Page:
29 June 2009
A UN human rights mission on the Gaza conflict is hearing from a range of experts on the social and the psychological effect of Israel’s 22-day war on Gaza.
On the second of the two-day inquiry on Monday, a child psychologist told the panel that an estimated 20 per cent of children in Gaza suffer post-traumatic stress syndrome as a result of witnessing violence.
Dr Iyad Sarraj said: “The amount of killing and blood that they have seen or that their relatives have suffered from … is a huge amount, and this leads to negative psychological feelings, to radicalism and a cycle of violence.”
Al Jazeera’s Sherine Tadros in Gaza, where more than half of the population of 1.5 million people is under 18-years of age, said Sarraj told the panel that six months after the war the trauma is still present among children.
“During the war we spent the night with a family and we saw first hand the kind of trauma that Dr Sarraj was talking about in terms of the children and how frightened they were when the bombs were going off,” she said.
The panel also heard from the head of a women’s group in Gaza City, who said that most of those who died in the conflict were men, leaving behind the women they provided a livelihood for, Tadros said.
“Even months after the war the women are still suffering because they have lost their livelihood and have to go out and work,” she said, adding that this was flagged up as a “major problem”.
The hearing, which is being broadcast live for the public, will also include testimony from experts on the military operation on the Palestinian enclave.
The panel is to hold a second round of public hearings on July 6 and 7 in Geneva where it will hear from the victims of alleged violations in Israel and the West Bank.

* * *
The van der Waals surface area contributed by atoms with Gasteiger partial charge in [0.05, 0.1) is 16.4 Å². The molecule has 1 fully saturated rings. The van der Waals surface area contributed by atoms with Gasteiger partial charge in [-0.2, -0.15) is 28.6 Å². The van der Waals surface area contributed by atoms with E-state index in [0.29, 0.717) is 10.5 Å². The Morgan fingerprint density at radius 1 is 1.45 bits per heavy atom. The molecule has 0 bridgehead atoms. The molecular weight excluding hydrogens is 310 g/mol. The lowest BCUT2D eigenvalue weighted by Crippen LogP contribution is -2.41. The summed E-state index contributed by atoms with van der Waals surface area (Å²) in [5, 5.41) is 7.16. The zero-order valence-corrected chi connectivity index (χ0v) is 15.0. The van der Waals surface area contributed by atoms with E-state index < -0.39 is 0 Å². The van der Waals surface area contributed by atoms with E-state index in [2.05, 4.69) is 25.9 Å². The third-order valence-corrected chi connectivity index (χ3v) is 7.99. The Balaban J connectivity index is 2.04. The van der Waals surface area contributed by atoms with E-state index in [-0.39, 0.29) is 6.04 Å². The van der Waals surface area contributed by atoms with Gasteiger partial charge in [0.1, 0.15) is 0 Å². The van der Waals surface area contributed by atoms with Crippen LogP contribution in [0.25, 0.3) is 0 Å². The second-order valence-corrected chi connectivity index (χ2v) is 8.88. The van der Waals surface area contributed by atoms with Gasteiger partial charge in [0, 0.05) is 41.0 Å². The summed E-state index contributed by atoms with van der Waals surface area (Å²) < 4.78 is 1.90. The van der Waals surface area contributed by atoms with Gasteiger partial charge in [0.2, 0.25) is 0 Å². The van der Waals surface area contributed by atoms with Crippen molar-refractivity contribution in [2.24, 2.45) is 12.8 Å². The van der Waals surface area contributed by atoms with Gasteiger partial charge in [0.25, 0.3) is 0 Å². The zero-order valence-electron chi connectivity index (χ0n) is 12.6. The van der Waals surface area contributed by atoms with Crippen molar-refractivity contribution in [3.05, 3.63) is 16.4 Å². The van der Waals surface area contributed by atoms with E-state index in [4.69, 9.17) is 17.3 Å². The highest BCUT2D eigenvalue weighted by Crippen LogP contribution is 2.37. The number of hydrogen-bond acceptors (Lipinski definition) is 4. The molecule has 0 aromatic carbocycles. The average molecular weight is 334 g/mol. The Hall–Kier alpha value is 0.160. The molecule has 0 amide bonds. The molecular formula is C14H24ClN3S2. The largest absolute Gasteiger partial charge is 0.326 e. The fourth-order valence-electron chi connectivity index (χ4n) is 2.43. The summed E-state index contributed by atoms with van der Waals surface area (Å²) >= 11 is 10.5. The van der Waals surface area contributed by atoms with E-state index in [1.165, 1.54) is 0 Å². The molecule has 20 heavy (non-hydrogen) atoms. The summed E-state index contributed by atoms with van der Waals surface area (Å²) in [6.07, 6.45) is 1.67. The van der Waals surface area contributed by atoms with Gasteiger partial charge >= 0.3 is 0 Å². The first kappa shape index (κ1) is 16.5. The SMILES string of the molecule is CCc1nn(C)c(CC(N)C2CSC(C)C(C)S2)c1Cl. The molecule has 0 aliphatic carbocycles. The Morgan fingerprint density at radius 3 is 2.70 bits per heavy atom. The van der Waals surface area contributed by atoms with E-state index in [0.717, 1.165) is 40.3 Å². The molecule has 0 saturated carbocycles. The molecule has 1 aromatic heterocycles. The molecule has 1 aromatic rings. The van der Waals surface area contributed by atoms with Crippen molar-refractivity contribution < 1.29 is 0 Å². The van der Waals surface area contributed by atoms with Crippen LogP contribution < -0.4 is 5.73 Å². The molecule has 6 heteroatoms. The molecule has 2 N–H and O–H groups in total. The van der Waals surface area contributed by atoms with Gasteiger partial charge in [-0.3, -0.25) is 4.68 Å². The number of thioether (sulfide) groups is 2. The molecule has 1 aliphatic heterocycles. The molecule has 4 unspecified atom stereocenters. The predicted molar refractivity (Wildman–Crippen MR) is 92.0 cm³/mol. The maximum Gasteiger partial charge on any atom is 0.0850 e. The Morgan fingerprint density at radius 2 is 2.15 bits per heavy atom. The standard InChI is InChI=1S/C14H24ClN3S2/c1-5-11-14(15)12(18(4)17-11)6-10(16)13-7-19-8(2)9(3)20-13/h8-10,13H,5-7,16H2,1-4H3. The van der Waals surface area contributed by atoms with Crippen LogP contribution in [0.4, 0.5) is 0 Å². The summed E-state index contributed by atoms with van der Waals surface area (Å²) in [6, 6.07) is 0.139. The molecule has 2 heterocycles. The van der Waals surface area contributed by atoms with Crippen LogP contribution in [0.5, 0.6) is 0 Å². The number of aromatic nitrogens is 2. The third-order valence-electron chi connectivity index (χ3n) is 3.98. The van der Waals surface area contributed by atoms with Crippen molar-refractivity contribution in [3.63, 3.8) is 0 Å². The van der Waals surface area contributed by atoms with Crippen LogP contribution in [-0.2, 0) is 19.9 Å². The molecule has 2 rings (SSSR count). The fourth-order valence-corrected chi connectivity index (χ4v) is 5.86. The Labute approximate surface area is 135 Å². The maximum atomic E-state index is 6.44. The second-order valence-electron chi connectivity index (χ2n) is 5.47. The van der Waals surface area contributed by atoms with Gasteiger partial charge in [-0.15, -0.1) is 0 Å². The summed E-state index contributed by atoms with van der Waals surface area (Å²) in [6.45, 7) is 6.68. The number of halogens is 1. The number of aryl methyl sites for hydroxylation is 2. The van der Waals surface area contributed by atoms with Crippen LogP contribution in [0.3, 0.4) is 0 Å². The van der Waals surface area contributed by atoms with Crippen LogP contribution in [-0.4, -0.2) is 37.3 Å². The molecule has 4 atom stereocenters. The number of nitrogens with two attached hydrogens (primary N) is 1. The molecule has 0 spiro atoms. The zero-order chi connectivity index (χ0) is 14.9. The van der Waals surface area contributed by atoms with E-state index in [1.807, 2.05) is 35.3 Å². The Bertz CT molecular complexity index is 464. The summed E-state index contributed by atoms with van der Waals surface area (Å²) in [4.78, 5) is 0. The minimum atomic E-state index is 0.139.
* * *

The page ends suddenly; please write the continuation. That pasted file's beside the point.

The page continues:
The UN chose the Swiss city as the venue of the second round of hearings because the fact-finding mission did not receive permission to enter Israel.
The public hearings were called for by Richard Goldstone, the head of the 15-member team and previously a member of the South African constitutional court.
The mission is due to complete a report with its findings in August.
Israel launched its offensive against Gaza on December 27, citing rocket attacks from the enclave that caused injuries to residents and damage to property in Sderot and other towns.
The military operation killed more than 1,400 Palestinians, including more than 900 civilians, among them scores of children, according to Palestinian officials and human rights groups.
It also destroyed thousands of homes and heavily damaged Gaza’s infrastructure.
Israel says the death toll was lower and most of the dead were Hamas fighters.
Thirteen Israelis were also killed during the fighting.
Gaza’s reconstruction is being hampered by Israel’s blockade of Gaza, which dates back to June 2007 when Hamas took control of the territory.
Since then, Israel and Egypt, which control Gaza’s only border crossing that bypasses Israel, have kept the territory of 1.5 million aid-dependent people sealed to all but essential humanitarian supplies.
Israel has insisted that the blockade is necessary to prevent Hamas from arming itself. Human-rights groups say it is a “collective punishment” that wrongly hurts ordinary civilians.
The fact-finding mission is mandated by the UN to investigate all violations of international human rights and humanitarian laws that might have been committed at any time in the context of the military operations conducted in Gaza.